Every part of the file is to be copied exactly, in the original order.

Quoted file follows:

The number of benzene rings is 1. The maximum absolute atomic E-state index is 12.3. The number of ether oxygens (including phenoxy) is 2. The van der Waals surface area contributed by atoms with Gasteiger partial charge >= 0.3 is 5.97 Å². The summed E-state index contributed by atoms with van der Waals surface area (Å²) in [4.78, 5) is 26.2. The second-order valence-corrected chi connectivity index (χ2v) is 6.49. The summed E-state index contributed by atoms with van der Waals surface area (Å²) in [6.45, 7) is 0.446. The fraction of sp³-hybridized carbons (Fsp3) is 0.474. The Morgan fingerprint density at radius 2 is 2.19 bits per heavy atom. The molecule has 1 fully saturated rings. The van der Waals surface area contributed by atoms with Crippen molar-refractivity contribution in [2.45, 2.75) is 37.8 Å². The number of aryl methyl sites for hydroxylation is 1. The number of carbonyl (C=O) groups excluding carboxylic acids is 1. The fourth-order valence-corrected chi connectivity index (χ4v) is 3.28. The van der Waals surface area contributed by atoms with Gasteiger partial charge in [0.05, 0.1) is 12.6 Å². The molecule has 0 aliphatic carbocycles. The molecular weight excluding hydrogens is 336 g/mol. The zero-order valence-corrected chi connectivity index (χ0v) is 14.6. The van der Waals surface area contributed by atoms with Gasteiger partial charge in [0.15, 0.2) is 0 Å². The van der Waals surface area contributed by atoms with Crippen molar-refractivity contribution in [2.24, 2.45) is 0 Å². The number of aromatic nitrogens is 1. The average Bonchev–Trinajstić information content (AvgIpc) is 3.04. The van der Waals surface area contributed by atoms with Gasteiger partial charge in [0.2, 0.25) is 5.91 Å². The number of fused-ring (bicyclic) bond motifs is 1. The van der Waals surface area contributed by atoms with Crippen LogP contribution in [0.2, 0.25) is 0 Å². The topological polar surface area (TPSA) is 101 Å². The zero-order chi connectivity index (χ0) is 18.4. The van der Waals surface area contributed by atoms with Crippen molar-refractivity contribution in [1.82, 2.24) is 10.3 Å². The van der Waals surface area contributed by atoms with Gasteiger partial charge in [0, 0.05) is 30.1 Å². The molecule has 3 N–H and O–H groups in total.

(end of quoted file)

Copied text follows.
The number of benzene rings is 1. The maximum absolute atomic E-state index is 12.3. The number of ether oxygens (including phenoxy) is 2. The van der Waals surface area contributed by atoms with Gasteiger partial charge >= 0.3 is 5.97 Å². The summed E-state index contributed by atoms with van der Waals surface area (Å²) in [4.78, 5) is 26.2. The second-order valence-corrected chi connectivity index (χ2v) is 6.49. The summed E-state index contributed by atoms with van der Waals surface area (Å²) in [6.45, 7) is 0.446. The fraction of sp³-hybridized carbons (Fsp3) is 0.474. The Morgan fingerprint density at radius 2 is 2.19 bits per heavy atom. The molecule has 1 fully saturated rings. The van der Waals surface area contributed by atoms with Crippen molar-refractivity contribution in [2.45, 2.75) is 37.8 Å². The number of aryl methyl sites for hydroxylation is 1. The number of carbonyl (C=O) groups excluding carboxylic acids is 1. The fourth-order valence-corrected chi connectivity index (χ4v) is 3.28. The van der Waals surface area contributed by atoms with Gasteiger partial charge in [0.05, 0.1) is 12.6 Å². The molecule has 0 aliphatic carbocycles. The molecular weight excluding hydrogens is 336 g/mol. The zero-order valence-corrected chi connectivity index (χ0v) is 14.6. The van der Waals surface area contributed by atoms with Gasteiger partial charge in [0.15, 0.2) is 0 Å². The van der Waals surface area contributed by atoms with Crippen molar-refractivity contribution in [2.24, 2.45) is 0 Å². The number of aromatic nitrogens is 1. The average Bonchev–Trinajstić information content (AvgIpc) is 3.04. The van der Waals surface area contributed by atoms with Gasteiger partial charge in [0.2, 0.25) is 5.91 Å². The number of fused-ring (bicyclic) bond motifs is 1. The van der Waals surface area contributed by atoms with Crippen LogP contribution in [0.2, 0.25) is 0 Å². The topological polar surface area (TPSA) is 101 Å². The zero-order chi connectivity index (χ0) is 18.4. The van der Waals surface area contributed by atoms with Crippen molar-refractivity contribution in [1.82, 2.24) is 10.3 Å². The van der Waals surface area contributed by atoms with Gasteiger partial charge in [0, 0.05) is 30.1 Å². The molecule has 3 N–H and O–H groups in total.